Russia's oil and gas become more accessible through Northeast Passage
Climate change is influencing the Arctic faster than the rest of the world. As a result, traffic on Arctic routes is becoming more intensive. For Russia, it brings additional advantages, as fossil fuel exports via the Northeast Passage are more flexible than through pipelines.
Russia has transported a record amount of natural gas through the melting Northeast Passage this year, reports Quartz. The route, which is the shortest way to move goods between northern Europe and Asia, stays ice-bound for most of the year. An alternative way runs through the Suez Canal and around India and is about two weeks and 2,400 nautical miles longer.
However, climate change is making the Arctic route more suitable for ship traffic. The average number of days when ice covered less than half of the Northeast Passage rose from 84 per year in the 1980s to nearly 150 in the 2010s. The first non-stop voyage through the passage was made by a Chinese vessel in 2015. Since then, the route has seen thousands of trips with a record of 2,700 journeys set in 2019. This year, the passage has remained open for record 112 days allowing Russia to export an all-time monthly high of liquefied natural gas (LNG) through the route to Asia. In September, Russia’s Yamal LNG Terminal shipped record 700,000 tonnes of LNG to Asian markets.
Global demand for natural gas keeps increasing in a bid to move away from dirtier coal. Thus, gas-rich countries like Qatar, Russia and the US are fighting for the liquified natural gas export market. The shift towards gas is especially strong in Asia with China topping the leader board. According to recently announced ambitious climate goals, the People’s Republic plans to double its gas consumption in the next 15 years. China imports most of its gas via pipelines from other Asian countries and southern Russia. However, the market situation is likely to change if Arctic gas becomes more accessible through the Northeast Passage. Besides, cheaper transit between gas fields in western Russia and ports in China may give Russia an opportunity to beat its competitors for Asian markets.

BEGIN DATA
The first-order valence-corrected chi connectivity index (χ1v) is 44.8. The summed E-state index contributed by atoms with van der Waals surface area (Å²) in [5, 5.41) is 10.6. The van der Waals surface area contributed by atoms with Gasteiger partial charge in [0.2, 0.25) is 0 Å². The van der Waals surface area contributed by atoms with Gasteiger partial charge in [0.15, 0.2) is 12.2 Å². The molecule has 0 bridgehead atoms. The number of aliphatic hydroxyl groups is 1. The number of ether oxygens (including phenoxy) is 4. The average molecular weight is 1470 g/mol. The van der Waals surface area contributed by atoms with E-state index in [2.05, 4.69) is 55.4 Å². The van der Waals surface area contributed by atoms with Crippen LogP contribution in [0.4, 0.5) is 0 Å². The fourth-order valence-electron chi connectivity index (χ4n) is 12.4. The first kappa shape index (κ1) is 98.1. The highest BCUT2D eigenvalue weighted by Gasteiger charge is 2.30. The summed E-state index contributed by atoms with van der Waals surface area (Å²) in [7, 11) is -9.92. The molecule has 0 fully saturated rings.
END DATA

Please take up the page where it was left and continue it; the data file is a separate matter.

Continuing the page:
According to Quarts, an ice-free passage was a prerequisite for Russia’s Yamal LNG Terminal, which is located on a vast natural gas reserve on the Yamal Peninsula, much too far from China for a pipeline. The facility has nearly tripled the country’s LNG export capacity since its launch in 2017. In 2018, German energy economists called the ice-free route a “game-changer” for global LNG supplies pointing out that the Yamal Terminal would allow Russia to directly challenge US ambitions in the Asian gas market. America’s competitiveness as an LNG exporter to Asia is currently unclear, as the country’s first West Coast export terminal in Oregon has been put on hold by local officials this year amid climate concerns.